In this 8-minute presentation, Moss and Happel indicated that in the modern digital age, we’re faced with a variety of security concerns related to identity theft, impersonation and forgery of electronic identification information. They discussed a proposal to replace physical ID cards with a secure digital alternative that could
be managed with a smartphone. The approach is based on IBM’s decentralized framework known as Trusted Identity, and in particular, a software application called Verify Credentials, which acts as a digital wallet.
 
Personal identifying information is stored on a blockchain database, which is inherently tamper resistant. They described a pilot program between IBM and Marist College, the exclusive academic partner for Trusted Identity, to replace college student ID cards with digital identities. They’re developing new credential schemes and adapting the architecture necessary to integrate digital identifies with legacy campus security systems. The project goal is to strengthen campus security while decreasing costs and enhancing the student user experience.

Data Virtualization for all Things Intelligent

At 2:30 p.m., Marc Hobler from Mainline Information Systems presented “Data Virtualization for all Things Intelligent.”  
 
In this 16-minute presentation, Hobler describes the evolution of data warehouses, data lakes and the emergence of a new modern data architecture made possible through data virtualization. He examined not only the platform differences, but also people and process opportunities that are essential to any new platform disruption, including more Agile data quality, governance and operations capabilities. He concluded that enterprises that are able to find the most optimal balance of data agility and data quality will be able to turn their data into a true competitive advantage.

Introduction to Zowe

At 3 p.m., Michael Bauer from Broadcom presented “Introduction to Zowe, The First Ever Open-Source Mainframe Project.”  
 
In this 15-minute presentation, Bauer explained that Zowe is an open-source project created to host technologies that benefit the Z platform from all members of the Z community (ISVs, system integrators and z/OS consumers). This introductory presentation included a general overview, information on how to leverage and extend the components, and several popular use cases including bringing DevOps to the mainframe. Zowe is hosted by the Open Mainframe Project under the Linux® foundation.

IBM Z and LinuxONE Skills

Later, Shelly Meierarend and Jeff Bisti from IBM presented “IBM Z and LinuxONE® Skills-IBM Academic Initiative Presentation.”  
 
In this 20-minute presentation, the presenters discussed how the academic initiative helps to build the next generation of enterprise operations skills by attracting talent and hiring them, in addition to training, growth, retention and succession steps.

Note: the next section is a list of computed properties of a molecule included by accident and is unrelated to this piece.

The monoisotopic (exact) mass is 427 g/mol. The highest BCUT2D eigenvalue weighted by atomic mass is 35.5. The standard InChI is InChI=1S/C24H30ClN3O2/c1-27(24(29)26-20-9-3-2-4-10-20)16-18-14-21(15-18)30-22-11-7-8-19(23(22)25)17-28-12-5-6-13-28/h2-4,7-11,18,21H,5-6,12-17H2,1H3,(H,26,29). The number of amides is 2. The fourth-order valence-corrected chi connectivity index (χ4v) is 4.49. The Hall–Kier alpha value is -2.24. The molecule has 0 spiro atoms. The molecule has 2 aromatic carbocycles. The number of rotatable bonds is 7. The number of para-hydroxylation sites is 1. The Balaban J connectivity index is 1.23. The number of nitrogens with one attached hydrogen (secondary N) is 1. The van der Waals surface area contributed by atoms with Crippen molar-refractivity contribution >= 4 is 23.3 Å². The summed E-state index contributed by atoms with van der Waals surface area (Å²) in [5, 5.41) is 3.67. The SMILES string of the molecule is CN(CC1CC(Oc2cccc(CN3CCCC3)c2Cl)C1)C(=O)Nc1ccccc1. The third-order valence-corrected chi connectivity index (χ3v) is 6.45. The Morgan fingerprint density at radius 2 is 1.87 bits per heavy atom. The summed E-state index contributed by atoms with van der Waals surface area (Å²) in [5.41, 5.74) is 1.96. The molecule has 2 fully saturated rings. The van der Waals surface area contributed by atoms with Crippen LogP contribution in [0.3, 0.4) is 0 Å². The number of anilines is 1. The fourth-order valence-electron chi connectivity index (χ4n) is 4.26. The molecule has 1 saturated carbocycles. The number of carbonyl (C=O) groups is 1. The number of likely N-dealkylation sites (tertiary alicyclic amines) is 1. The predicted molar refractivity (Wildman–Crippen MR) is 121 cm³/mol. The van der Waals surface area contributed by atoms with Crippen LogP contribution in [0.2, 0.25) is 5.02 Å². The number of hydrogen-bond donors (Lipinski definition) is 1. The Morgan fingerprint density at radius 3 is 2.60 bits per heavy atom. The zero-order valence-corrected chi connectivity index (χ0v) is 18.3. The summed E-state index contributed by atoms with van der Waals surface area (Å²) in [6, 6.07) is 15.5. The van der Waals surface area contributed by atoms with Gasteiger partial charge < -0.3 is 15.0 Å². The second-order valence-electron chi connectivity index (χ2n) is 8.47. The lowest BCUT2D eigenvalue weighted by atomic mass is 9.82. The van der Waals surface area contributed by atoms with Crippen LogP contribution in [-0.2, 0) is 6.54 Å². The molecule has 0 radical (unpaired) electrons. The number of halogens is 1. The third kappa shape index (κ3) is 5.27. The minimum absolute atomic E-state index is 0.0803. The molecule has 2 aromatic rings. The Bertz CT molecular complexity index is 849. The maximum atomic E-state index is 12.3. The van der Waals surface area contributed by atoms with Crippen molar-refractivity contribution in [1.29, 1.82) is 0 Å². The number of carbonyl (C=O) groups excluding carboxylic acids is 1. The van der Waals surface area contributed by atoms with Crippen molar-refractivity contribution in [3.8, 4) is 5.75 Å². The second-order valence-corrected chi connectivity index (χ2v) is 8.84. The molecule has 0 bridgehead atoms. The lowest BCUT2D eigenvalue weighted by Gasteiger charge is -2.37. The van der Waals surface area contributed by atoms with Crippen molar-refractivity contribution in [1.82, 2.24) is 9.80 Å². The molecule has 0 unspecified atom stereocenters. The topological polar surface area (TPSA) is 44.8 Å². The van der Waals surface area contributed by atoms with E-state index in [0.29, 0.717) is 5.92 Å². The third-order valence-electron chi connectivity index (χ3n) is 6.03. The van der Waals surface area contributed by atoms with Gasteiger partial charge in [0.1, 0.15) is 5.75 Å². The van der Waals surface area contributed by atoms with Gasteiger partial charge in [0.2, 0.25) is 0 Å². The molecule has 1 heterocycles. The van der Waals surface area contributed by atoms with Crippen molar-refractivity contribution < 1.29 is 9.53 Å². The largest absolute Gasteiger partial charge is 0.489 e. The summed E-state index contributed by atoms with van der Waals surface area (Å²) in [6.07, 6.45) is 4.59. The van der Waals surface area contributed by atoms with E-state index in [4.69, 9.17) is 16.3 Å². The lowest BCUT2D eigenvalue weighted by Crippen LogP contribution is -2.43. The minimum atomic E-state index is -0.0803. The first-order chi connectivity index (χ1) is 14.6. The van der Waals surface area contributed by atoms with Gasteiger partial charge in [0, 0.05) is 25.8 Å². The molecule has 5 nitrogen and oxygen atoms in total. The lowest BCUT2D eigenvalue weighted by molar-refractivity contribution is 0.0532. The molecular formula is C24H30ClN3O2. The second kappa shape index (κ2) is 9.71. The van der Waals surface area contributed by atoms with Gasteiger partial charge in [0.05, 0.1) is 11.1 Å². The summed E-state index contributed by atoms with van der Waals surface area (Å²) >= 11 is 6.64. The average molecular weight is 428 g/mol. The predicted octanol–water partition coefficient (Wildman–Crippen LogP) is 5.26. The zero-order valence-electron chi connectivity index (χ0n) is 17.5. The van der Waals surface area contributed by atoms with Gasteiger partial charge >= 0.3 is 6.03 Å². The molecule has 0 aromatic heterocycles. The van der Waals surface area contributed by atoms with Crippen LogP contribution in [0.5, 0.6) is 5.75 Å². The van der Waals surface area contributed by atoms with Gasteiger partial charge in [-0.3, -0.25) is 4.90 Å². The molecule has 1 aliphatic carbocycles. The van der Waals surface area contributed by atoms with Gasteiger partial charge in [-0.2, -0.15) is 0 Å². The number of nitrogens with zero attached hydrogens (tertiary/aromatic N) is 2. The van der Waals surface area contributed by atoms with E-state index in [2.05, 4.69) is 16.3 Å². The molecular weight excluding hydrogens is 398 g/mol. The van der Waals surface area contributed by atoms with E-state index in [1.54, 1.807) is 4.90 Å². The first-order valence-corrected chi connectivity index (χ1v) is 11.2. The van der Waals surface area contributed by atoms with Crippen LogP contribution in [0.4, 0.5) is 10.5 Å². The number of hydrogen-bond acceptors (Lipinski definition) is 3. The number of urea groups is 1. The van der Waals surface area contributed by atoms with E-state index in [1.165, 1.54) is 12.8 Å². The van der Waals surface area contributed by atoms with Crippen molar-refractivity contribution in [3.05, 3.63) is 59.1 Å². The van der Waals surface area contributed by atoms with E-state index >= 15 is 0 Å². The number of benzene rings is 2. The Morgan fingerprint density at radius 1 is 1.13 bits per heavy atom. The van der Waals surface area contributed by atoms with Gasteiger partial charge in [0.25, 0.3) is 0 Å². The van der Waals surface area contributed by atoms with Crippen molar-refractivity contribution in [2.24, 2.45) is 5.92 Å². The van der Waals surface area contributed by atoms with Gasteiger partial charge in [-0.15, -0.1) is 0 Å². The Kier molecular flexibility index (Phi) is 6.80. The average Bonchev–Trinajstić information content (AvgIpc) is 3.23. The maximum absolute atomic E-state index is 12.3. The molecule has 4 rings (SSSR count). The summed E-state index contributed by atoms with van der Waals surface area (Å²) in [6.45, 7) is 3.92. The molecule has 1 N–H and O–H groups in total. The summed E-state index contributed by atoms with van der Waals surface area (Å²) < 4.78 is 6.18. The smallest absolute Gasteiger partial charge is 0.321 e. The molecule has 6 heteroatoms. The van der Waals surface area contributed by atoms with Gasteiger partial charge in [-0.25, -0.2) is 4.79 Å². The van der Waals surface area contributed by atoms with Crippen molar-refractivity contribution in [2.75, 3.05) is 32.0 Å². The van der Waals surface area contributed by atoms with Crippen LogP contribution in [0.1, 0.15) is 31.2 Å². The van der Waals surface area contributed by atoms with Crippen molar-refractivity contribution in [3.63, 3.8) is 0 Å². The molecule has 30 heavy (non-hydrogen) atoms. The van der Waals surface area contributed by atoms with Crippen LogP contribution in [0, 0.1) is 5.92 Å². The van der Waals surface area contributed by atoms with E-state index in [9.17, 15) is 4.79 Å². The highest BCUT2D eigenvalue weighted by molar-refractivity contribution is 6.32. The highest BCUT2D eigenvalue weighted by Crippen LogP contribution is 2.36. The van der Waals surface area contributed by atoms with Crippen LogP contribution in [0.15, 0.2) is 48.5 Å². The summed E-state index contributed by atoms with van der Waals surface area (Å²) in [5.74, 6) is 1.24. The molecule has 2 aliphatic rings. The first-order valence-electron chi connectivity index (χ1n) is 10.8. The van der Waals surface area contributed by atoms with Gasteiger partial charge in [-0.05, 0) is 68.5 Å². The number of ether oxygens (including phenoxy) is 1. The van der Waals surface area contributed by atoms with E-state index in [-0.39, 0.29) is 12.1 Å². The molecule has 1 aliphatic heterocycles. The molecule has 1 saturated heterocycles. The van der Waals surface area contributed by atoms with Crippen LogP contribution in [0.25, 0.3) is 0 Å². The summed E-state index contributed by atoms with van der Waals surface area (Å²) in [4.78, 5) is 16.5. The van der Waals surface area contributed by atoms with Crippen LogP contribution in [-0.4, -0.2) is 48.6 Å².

IBM Watson

At 4 p.m., Abdullah A. Jassim and Saifuldeen A. Mohammed from the University of Baghdad presented “New Initiative-Watson™ for Enterprise Firmware and Hardware Management.” Here are some main points from the description of the presentation.
 
In this 20-minute presentation, Jassim and Mohammed explained that cognitive computing and deep learning are essential in modern and futuristic enterprise solutions. These solutions are either cloud computing or cloud, fog, and edge computing, which need efficient management for software, firmware and hardware resources.
 
The main goal of their research is starting a new initiative for applying the deep autonomic intelligence to firmware and hardware. Jassim and Mohammed shared that until now, most projects treat the firmware and hardware as static elements and limit recording of dynamic changes mainly in regards to software. They shared that IBM Watson handles almost all fields relating to firmware and hardware, which will push this initiative ahead to generalize the solution.

The Right Tools for z/OS

At 4:30 p.m., Daniel Jast from IBM presented “Using Modern Tooling to Automate the Deployment of Applications and Middleware on Z.”  
 
In this 18-minute presentation, Jast explained the zModernization technical showcase is a collection of multiple demos and use cases built into a single environment. He explained how the client experience center provisions and configures z/OS middleware and applications in seconds. With the tools Ansible, Jenkins, Zowe, OpenShift®, z/OSMF, z/OS Connect and more, developers can start interacting with z/OS like we would any other cloud environment.

Two Great Days About Enterprise Computing

It was an interesting conference. The people of Marist made it look easy! In addition to the high quality presentations, the conference had the added benefit of being able to hear more than one presentation from the same time slot. I would definitely do this again.

Next Post

Next week, I’ll resume a series on systems-management that I started in May. The first two posts were centered on IMS Systems Management Suite and IMS SolutionPacs. Next, I’ll explore CICS® systems management.